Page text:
As already discussed, no relationship between feeling stressed (node I) and goal-congruent eating (node O) was found. Neither was this the case for experiencing negative or positive affects: no direct associations were found between affects and goal-congruent eating behaviour in either network. These results tap into the controversy around emotional eating [37, 52, 55, 56], in the course of which several studies, reviews and meta-analyses came to different conclusions about what this relationship is and who might show it. Yet, note that according to the individual difference model of emotional eating, the direction of this relationship depends on emotional eating traits [46, 48, 53]. Such analyses, in which a continuous between-subject variable (e.g. emotional eating trait) moderates the within-subject relationship were not conducted in the present study, so positive and negative associations might have cancelled out. For the reverse direction, one could have expected that ‘diet lapses’ (i.e. low scores on ‘goal-congruent eating’) increase subsequent negative and decrease subsequent positive affects. Yet, participants’ eating behaviour did not influence subsequent affects. Such results contrast with previous laboratory research that for instance found that eating chocolate can cause positive affects such as joy as well as negative affects such as guilt . Although such results were not observed in our mostly healthy weight sample, effects like these might be potentiated in individuals with overweight/obesity or specific eating disorders (e.g. bulimia nervosa or binge eating disorder), who might experience strong weight concerns.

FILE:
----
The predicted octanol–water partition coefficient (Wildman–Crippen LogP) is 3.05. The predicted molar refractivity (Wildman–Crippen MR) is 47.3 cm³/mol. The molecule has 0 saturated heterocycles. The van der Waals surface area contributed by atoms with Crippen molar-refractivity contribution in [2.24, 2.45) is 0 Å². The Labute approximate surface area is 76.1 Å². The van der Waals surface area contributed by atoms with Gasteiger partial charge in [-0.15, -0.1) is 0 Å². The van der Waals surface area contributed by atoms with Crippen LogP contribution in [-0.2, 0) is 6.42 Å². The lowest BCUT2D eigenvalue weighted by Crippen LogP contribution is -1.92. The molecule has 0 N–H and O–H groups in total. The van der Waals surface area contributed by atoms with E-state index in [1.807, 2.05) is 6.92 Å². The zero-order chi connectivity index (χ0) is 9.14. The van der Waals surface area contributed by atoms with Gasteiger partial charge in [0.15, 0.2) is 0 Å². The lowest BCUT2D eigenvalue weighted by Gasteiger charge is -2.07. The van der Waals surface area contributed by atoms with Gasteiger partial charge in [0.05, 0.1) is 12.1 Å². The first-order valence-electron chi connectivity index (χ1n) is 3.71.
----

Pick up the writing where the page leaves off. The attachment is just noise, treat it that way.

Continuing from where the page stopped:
As for future directions, following the distinction between experiencing stress and coping with stress (see above), it might be worthwhile differentiating experiencing affects and dealing / coping with affects. Thus, effects on eating behaviour should potentially be differentiated in terms of a) relationships of affect itself (i.e. the sole occurrence of an affective state) with subsequent behaviour vs. b) relationships of reactions to affects (e.g. appraisal or emotion regulation) and subsequent behaviour. Similarly to stress (discussed above), it appears conceivable that feeling, for instance, angry does not always influence eating behaviours, because specific subsequent appraisals or emotion regulating reactions might be influential for subsequent behaviour. Indeed, research has shown that emotion regulation can play an influential role in eating behaviour . Additionally, emotion-orientated coping and avoidance distraction have previously been found to be related to emotional eating on a cross-sectional level while controlling for negative affect, which itself did not show a significant and unique association with emotional eating . Such results might question a strong or direct link between negative affect and emotional eating and suggest the role of intermediate variables.
Homeostatic and hedonic eating behaviours